Let them eat (American) steak

Forget the stalled Doha round of international trade talks. The biggest trade story of the last several years will happen tomorrow, when the Japanese government is expected to announce that it will resume imports of U.S. beef. Combined with record high oil prices that are helping drive demand for ethanol, this decision means that U.S. farmers and ranchers are ...

607713_steak.thumbnail5.jpg
607713_steak.thumbnail5.jpg

Forget the stalled Doha round of international trade talks. The biggest trade story of the last several years will happen tomorrow, when the Japanese government is expected to announce that it will resume imports of U.S. beef. Combined with record high oil prices that are helping drive demand for ethanol, this decision means that U.S. farmers and ranchers are having a pretty good summer. Japan is traditionally the largest importer of U.S. beef, but has banned imports since 2003, when bovine spongiform encephalopathy (mad cow disease) was found in Washington state. The U.S. had threatened to smack Japan with $2.7 billion in sanctions if the ban on U.S. beef was not lifted by mid-August.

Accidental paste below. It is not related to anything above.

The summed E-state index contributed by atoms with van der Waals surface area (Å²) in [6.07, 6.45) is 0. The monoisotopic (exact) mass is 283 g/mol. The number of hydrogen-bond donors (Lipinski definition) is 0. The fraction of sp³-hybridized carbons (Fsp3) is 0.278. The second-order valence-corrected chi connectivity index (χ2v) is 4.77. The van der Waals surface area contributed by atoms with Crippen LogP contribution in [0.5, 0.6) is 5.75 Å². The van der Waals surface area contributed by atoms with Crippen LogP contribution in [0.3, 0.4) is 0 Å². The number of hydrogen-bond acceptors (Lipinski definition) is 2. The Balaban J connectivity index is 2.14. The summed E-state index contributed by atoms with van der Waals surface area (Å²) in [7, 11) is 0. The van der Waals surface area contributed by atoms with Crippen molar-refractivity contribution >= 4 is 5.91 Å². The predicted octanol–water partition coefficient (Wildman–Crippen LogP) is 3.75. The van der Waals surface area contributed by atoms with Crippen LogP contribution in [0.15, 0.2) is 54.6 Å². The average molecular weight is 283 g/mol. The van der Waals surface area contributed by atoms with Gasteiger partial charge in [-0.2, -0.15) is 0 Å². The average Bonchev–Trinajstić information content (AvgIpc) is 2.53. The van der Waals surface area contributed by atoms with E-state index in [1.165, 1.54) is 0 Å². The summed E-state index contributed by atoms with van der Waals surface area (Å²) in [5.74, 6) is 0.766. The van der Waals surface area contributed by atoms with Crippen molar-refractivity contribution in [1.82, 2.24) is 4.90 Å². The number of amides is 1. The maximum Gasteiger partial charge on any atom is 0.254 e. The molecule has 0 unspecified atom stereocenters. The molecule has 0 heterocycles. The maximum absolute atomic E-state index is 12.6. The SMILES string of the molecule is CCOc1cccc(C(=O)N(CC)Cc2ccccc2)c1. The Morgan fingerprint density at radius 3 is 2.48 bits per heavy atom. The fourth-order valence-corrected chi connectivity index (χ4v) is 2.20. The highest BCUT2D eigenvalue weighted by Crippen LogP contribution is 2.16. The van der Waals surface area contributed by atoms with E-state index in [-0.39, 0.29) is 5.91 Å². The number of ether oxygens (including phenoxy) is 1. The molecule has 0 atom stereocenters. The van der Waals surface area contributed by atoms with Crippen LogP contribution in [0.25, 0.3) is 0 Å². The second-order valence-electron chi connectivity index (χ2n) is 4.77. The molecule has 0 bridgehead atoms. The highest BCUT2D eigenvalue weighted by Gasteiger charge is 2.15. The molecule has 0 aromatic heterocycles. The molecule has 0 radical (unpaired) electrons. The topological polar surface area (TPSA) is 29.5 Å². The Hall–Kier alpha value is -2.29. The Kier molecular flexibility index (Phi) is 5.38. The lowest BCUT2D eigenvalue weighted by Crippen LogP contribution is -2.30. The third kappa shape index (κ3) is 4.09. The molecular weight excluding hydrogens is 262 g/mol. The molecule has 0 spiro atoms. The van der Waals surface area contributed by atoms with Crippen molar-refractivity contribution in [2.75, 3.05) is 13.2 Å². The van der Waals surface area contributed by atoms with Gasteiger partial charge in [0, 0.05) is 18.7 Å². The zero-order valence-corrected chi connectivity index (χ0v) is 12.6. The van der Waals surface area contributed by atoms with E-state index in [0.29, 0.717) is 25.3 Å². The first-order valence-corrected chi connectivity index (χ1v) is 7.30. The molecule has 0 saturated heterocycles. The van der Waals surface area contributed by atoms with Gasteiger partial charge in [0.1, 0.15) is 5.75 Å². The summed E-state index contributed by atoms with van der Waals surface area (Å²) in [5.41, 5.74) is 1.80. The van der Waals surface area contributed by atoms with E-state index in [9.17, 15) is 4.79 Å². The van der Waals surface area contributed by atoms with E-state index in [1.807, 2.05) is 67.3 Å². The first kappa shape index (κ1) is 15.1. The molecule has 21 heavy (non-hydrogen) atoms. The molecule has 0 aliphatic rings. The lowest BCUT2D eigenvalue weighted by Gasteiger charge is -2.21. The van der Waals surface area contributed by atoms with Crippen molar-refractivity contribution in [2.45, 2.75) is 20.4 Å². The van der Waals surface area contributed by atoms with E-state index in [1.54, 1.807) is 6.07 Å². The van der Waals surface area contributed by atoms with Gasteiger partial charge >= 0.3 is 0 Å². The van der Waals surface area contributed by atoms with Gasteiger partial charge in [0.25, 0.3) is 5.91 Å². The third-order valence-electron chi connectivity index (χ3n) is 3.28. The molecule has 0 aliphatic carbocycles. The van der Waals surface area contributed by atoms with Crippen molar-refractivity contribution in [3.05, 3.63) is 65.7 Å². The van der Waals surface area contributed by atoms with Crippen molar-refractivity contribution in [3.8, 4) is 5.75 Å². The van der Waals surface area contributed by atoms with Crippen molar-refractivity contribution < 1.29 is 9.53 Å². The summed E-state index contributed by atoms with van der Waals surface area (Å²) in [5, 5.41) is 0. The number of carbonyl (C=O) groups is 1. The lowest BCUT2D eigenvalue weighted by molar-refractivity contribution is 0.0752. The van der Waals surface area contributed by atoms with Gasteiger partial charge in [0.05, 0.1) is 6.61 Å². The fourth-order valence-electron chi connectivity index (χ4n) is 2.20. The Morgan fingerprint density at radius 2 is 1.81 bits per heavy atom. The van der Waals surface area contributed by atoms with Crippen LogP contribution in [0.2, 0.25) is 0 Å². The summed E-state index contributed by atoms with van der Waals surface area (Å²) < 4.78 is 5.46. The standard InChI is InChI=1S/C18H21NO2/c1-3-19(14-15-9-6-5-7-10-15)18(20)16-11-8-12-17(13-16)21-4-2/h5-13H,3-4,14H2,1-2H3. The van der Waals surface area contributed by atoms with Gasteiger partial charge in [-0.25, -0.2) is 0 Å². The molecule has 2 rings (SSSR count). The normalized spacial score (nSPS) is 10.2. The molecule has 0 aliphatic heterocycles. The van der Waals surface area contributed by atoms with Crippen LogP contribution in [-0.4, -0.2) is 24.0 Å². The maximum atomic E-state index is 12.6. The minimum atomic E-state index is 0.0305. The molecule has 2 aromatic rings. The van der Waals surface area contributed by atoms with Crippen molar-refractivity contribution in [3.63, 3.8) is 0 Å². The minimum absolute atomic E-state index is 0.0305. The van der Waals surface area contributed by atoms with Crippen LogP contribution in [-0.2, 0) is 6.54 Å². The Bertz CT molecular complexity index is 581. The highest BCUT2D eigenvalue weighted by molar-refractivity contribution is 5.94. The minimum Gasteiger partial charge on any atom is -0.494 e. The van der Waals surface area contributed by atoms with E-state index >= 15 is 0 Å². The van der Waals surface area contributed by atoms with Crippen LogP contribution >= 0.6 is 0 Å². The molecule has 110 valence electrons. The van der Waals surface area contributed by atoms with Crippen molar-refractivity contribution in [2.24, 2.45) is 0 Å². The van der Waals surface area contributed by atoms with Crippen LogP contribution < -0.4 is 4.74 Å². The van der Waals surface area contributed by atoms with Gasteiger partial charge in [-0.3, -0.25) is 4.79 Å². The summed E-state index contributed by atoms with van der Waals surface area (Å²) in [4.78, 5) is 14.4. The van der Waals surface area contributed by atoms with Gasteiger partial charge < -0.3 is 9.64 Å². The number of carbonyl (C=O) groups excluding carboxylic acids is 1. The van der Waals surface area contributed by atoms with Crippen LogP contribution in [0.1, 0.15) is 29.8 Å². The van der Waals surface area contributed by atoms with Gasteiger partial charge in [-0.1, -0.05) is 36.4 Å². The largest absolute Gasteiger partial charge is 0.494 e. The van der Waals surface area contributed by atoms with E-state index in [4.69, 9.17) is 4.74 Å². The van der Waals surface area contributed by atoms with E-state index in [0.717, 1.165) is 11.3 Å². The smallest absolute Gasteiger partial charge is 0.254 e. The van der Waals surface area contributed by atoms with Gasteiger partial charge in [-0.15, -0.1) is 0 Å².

Forget the stalled Doha round of international trade talks. The biggest trade story of the last several years will happen tomorrow, when the Japanese government is expected to announce that it will resume imports of U.S. beef. Combined with record high oil prices that are helping drive demand for ethanol, this decision means that U.S. farmers and ranchers are having a pretty good summer. Japan is traditionally the largest importer of U.S. beef, but has banned imports since 2003, when bovine spongiform encephalopathy (mad cow disease) was found in Washington state. The U.S. had threatened to smack Japan with $2.7 billion in sanctions if the ban on U.S. beef was not lifted by mid-August.

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